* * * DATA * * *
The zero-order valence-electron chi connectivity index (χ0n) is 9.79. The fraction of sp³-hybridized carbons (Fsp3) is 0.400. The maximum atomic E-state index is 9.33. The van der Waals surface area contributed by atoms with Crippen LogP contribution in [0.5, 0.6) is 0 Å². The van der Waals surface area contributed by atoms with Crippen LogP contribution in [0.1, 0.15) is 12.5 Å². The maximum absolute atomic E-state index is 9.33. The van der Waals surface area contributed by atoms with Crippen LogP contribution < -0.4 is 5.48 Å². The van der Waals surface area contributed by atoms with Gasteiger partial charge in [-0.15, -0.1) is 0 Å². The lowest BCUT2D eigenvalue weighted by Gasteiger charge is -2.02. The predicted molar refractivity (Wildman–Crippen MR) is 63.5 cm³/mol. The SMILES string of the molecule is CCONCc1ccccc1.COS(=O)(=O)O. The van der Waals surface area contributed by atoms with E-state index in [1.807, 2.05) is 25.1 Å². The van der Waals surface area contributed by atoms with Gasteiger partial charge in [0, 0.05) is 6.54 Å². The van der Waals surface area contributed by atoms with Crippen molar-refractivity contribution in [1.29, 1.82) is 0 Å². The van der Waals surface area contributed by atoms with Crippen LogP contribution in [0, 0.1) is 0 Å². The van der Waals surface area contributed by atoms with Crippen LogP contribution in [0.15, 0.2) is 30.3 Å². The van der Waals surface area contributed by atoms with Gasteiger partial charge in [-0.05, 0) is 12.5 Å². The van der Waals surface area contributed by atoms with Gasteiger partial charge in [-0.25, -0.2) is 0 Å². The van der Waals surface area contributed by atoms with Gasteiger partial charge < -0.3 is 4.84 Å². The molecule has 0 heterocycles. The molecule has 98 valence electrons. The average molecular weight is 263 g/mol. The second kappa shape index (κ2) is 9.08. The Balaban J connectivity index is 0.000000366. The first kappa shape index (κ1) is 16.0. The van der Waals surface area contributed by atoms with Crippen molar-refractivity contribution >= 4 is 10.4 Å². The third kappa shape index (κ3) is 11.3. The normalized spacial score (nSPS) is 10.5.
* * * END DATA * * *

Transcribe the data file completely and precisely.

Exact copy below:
The zero-order valence-electron chi connectivity index (χ0n) is 9.79. The fraction of sp³-hybridized carbons (Fsp3) is 0.400. The maximum atomic E-state index is 9.33. The van der Waals surface area contributed by atoms with Crippen LogP contribution in [0.5, 0.6) is 0 Å². The van der Waals surface area contributed by atoms with Crippen LogP contribution in [0.1, 0.15) is 12.5 Å². The maximum absolute atomic E-state index is 9.33. The van der Waals surface area contributed by atoms with Crippen LogP contribution < -0.4 is 5.48 Å². The van der Waals surface area contributed by atoms with Gasteiger partial charge in [-0.15, -0.1) is 0 Å². The lowest BCUT2D eigenvalue weighted by Gasteiger charge is -2.02. The predicted molar refractivity (Wildman–Crippen MR) is 63.5 cm³/mol. The SMILES string of the molecule is CCONCc1ccccc1.COS(=O)(=O)O. The van der Waals surface area contributed by atoms with E-state index in [1.807, 2.05) is 25.1 Å². The van der Waals surface area contributed by atoms with Gasteiger partial charge in [0, 0.05) is 6.54 Å². The van der Waals surface area contributed by atoms with Crippen molar-refractivity contribution in [1.29, 1.82) is 0 Å². The van der Waals surface area contributed by atoms with Crippen LogP contribution in [0, 0.1) is 0 Å². The van der Waals surface area contributed by atoms with Crippen LogP contribution in [0.15, 0.2) is 30.3 Å². The van der Waals surface area contributed by atoms with Gasteiger partial charge in [-0.05, 0) is 12.5 Å². The van der Waals surface area contributed by atoms with Gasteiger partial charge in [-0.25, -0.2) is 0 Å². The van der Waals surface area contributed by atoms with Gasteiger partial charge < -0.3 is 4.84 Å². The molecule has 0 heterocycles. The molecule has 98 valence electrons. The average molecular weight is 263 g/mol. The second kappa shape index (κ2) is 9.08. The Balaban J connectivity index is 0.000000366. The first kappa shape index (κ1) is 16.0. The van der Waals surface area contributed by atoms with Crippen molar-refractivity contribution >= 4 is 10.4 Å². The third kappa shape index (κ3) is 11.3. The normalized spacial score (nSPS) is 10.5.